Contemporaneously, Crown entered an agreement with Ikarus to produce the Crown-Ikarus 286, coupling American-made powertrains with the Hungarian Ikarus 280 chassis. Articulated buses have been used in Australia, Italy, Canada, Poland ) The first modern British "bendy buses" were built by Leyland-DAB and used in the city of Sheffield in the 1980s, they were subsequently withdrawn from service. The main benefits of an articulated bus over the double-decker bus are rapid simultaneous boarding and disembarkation through more and larger doors, somewhat larger passenger capacity, increased stability arising from a lower centre of gravity, smaller frontal area giving less air resistance than double decker buses thus better fuel efficiency a smaller turning radius, higher maximum service speed, the ability to pass under low bridges, improved accessibility for people with disabilities and the elderly. During late 2003 and early 2004, a series of onboard fires on newly delivered Mercedes-Benz Citaros led to Londoners humorously nicknaming the vehicles chariots of fire.
Mercedes-Benz addressed the problem, although the vehicles were out of service for a period. However, no overheating or fire-related incidents have been recorded in Vancouver's articulated electric trolley buses from a similar cause. Vancouver's articulated trolley buses were chosen for the higher torque output of their electric motors, which outperform diesel-based low-floor buses. In some circumstances of urban operation, articulated buses may be involved in more accidents
SEPTA Route 103
SEPTA Route 103 is a bus route operated by the Southeastern Pennsylvania Transportation Authority on the outskirts of Philadelphia, United States. Route 103 runs between Ardmore and the 69th Street Transportation Center in Upper Darby, Pennsylvania, it began as a streetcar line in 1902, operated by the Ardmore and Llanerch Street Railway the Philadelphia Suburban Transportation Company until converted bus operation to December 1966. SEPTA acquired PSTC and assumed operations of the Red Arrow Lines in January 1970; the route begins at a loop around Suburban Square shopping center in Ardmore heads west along Montgomery Avenue. A short distance it turns left at Woodside Road, crossing under the Paoli/Thorndale Line near Ardmore, which serves Amtrak's Keystone Service. After its stint on Woodside, it takes a left onto Lancaster Avenue. While Route 103 is close to the Ardmore station in this area, it doesn't have a direct connection to the station aside from a walk across the parking lot near the station at Suburban Square.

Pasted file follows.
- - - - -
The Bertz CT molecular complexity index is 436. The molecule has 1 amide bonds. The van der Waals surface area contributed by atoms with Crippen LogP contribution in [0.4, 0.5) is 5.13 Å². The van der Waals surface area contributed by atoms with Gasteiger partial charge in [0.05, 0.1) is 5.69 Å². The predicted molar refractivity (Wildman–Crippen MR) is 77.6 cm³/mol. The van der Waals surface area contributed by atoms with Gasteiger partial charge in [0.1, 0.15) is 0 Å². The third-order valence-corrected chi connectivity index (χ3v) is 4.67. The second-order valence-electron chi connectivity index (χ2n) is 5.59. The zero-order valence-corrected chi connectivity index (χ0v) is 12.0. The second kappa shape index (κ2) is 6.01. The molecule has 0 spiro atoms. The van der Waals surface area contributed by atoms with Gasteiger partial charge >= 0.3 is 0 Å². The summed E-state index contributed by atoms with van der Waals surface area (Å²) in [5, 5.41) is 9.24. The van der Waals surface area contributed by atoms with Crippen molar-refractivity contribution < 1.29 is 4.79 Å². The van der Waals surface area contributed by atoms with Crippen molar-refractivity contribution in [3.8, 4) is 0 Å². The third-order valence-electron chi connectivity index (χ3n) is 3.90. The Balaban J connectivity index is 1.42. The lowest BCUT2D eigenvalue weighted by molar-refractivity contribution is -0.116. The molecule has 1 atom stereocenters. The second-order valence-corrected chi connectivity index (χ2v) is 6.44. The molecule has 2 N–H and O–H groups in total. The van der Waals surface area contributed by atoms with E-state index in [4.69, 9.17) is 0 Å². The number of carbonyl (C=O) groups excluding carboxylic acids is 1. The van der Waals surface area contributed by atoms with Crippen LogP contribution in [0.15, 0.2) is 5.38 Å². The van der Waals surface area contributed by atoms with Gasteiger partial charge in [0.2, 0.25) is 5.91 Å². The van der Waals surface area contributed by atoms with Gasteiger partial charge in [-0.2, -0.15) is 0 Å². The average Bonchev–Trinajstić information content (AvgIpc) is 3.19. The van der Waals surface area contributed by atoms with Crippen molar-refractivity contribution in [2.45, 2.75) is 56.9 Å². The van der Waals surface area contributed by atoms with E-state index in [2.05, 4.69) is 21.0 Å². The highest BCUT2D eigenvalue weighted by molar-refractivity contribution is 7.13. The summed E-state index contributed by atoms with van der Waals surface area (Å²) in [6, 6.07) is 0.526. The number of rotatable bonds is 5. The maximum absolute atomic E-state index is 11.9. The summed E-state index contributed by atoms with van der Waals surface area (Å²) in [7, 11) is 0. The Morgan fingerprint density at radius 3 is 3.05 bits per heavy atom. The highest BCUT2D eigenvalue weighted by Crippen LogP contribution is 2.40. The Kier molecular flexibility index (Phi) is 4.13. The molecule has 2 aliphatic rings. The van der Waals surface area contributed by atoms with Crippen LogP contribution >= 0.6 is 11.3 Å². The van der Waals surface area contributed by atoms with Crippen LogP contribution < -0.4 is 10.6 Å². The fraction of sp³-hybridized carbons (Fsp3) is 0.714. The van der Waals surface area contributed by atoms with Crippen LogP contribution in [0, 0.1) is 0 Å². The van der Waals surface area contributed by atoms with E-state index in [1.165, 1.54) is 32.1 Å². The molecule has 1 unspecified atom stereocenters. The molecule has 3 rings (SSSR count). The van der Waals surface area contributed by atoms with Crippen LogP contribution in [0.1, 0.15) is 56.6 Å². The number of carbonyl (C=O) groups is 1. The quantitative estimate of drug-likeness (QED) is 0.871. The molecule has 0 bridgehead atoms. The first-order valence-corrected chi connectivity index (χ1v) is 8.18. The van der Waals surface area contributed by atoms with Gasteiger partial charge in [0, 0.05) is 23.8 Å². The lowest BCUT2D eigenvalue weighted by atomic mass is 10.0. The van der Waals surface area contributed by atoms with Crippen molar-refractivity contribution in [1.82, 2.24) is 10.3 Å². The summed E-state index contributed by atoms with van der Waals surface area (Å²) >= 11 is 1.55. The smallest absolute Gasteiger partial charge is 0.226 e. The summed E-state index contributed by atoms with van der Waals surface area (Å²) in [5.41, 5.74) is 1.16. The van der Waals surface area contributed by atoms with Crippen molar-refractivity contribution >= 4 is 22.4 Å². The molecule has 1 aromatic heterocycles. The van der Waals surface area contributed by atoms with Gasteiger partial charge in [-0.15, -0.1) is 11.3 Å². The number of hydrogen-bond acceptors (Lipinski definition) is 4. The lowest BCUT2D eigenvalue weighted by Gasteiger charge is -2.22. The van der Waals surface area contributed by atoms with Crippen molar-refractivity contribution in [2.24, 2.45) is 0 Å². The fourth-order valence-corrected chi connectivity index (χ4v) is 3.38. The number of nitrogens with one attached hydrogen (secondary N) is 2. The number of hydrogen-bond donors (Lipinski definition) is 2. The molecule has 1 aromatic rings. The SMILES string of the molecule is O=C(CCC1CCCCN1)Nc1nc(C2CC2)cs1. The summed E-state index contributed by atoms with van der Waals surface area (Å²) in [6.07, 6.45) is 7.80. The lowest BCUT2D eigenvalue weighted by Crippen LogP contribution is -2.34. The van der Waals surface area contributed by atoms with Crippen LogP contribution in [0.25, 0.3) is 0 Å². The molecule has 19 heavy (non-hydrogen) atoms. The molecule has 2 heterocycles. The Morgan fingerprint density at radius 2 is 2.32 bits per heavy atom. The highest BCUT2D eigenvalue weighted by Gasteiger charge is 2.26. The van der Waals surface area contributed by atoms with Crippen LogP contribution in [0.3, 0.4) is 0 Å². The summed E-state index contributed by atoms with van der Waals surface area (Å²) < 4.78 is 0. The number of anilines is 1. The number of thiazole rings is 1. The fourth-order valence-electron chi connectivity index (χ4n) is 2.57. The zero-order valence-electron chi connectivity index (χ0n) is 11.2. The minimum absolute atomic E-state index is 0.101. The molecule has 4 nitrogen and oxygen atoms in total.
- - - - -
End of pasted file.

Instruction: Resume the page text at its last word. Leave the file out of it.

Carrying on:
From Lancaster Avenue, Route 103 is divided. Southbound buses use Rittenhouse Place, East Athens Avenue, Cricket Avenue to County Line Road. Northbound buses from County Line Road use Ardmore Avenue to Lancaster Avenue. Shortly after the split between Lancaster Avenue and County Line Roads, Route 103 makes a turn onto a private busway known as Hathaway Lane, where it encounters County Line Road Station, little more than a shed; the road was right-of way for the trolley rails until it was paved over, why some of the old P&W/Red Arrow Line sheds still remain intact. The exception to this is the plexiglass bus shelter at Belmont Avenue Station. Although Hathaway Lane continues to serve as a private road for the Route 103 bus south of Haverford Road, there are some sections that contain parallel roads for residents and the general public. Both the busway and West Hathaway Lane go under the Norristown High Speed Line at Ardmore Junction. Merwood Road Station contains residential parallel roads on both sides of the busway, in the form of both West Hathaway and East Hathaway Lane.
East Hathaway is a dead-end street north of Merwood Road and a one-way street between Eagle and Merwood Roads. West Hathaway Lane moves away from the busway at the intersection of Huntington Lane. Though the Ardmore Busway ends at the intersection of Darby Road & Eagle Road in Oakmont, a "Red Arrow" bus shelter can be found after the intersection on Darby Road; the former trolley right-of-way runs west of Darby Road while the current bus route runs down Darby until making a left turn at Brookline Boulevard in Havertown. From there, the bus heads east and makes a right turn onto Earlington Road as it runs south again through Penfield; when Earlington Road ends at Township Line Road the bus turns left heads up to 77th Street. It turns right onto 77th Street. Route 103 buses took over SEPTA Route 105 routing from 77th Street & City Avenue to 69th Street Transportation Center in the early 2000s. Route 103 turns left onto Woodbine Avenue a right onto 75th Street, it travels down that street for about 4 blocks buses merge into Lansdowne Avenue before making a quick left onto Cardington Road/Victory Avenue.